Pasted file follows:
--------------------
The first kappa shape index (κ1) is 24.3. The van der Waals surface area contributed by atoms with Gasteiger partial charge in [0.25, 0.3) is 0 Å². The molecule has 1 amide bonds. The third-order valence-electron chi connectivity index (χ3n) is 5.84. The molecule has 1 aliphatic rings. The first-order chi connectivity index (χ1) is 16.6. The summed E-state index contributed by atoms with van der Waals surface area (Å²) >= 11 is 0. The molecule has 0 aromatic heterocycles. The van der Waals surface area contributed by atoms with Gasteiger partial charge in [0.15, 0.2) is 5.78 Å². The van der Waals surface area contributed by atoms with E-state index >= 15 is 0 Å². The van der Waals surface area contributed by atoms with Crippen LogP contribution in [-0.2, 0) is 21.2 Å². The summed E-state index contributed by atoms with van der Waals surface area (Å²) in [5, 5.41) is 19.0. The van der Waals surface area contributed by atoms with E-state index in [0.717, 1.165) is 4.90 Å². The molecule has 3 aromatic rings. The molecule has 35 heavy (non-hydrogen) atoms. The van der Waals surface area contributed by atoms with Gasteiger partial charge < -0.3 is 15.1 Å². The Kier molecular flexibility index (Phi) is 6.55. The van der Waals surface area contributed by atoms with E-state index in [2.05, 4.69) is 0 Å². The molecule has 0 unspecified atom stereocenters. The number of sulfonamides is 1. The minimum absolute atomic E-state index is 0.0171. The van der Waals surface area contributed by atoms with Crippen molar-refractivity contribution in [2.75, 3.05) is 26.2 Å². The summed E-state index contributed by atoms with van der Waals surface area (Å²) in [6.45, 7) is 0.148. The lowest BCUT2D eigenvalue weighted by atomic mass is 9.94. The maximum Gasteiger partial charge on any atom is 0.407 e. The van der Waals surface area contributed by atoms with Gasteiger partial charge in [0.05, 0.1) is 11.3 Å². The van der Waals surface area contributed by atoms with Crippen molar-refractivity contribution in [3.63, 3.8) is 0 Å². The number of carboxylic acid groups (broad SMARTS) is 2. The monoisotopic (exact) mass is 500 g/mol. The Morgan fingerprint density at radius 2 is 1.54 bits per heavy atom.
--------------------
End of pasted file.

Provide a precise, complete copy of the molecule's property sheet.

The first kappa shape index (κ1) is 24.3. The van der Waals surface area contributed by atoms with Gasteiger partial charge in [0.25, 0.3) is 0 Å². The molecule has 1 amide bonds. The third-order valence-electron chi connectivity index (χ3n) is 5.84. The molecule has 1 aliphatic rings. The first-order chi connectivity index (χ1) is 16.6. The summed E-state index contributed by atoms with van der Waals surface area (Å²) >= 11 is 0. The molecule has 0 aromatic heterocycles. The van der Waals surface area contributed by atoms with Gasteiger partial charge in [0.15, 0.2) is 5.78 Å². The van der Waals surface area contributed by atoms with E-state index >= 15 is 0 Å². The van der Waals surface area contributed by atoms with Crippen LogP contribution in [-0.2, 0) is 21.2 Å². The summed E-state index contributed by atoms with van der Waals surface area (Å²) in [5, 5.41) is 19.0. The van der Waals surface area contributed by atoms with E-state index in [0.717, 1.165) is 4.90 Å². The molecule has 3 aromatic rings. The molecule has 35 heavy (non-hydrogen) atoms. The van der Waals surface area contributed by atoms with Gasteiger partial charge < -0.3 is 15.1 Å². The Kier molecular flexibility index (Phi) is 6.55. The van der Waals surface area contributed by atoms with E-state index in [2.05, 4.69) is 0 Å². The molecule has 0 unspecified atom stereocenters. The number of sulfonamides is 1. The minimum absolute atomic E-state index is 0.0171. The van der Waals surface area contributed by atoms with Crippen molar-refractivity contribution in [2.75, 3.05) is 26.2 Å². The summed E-state index contributed by atoms with van der Waals surface area (Å²) in [6.45, 7) is 0.148. The lowest BCUT2D eigenvalue weighted by atomic mass is 9.94. The maximum Gasteiger partial charge on any atom is 0.407 e. The van der Waals surface area contributed by atoms with Gasteiger partial charge in [0.05, 0.1) is 11.3 Å². The van der Waals surface area contributed by atoms with Crippen molar-refractivity contribution in [3.63, 3.8) is 0 Å². The number of carboxylic acid groups (broad SMARTS) is 2. The monoisotopic (exact) mass is 500 g/mol. The Morgan fingerprint density at radius 2 is 1.54 bits per heavy atom.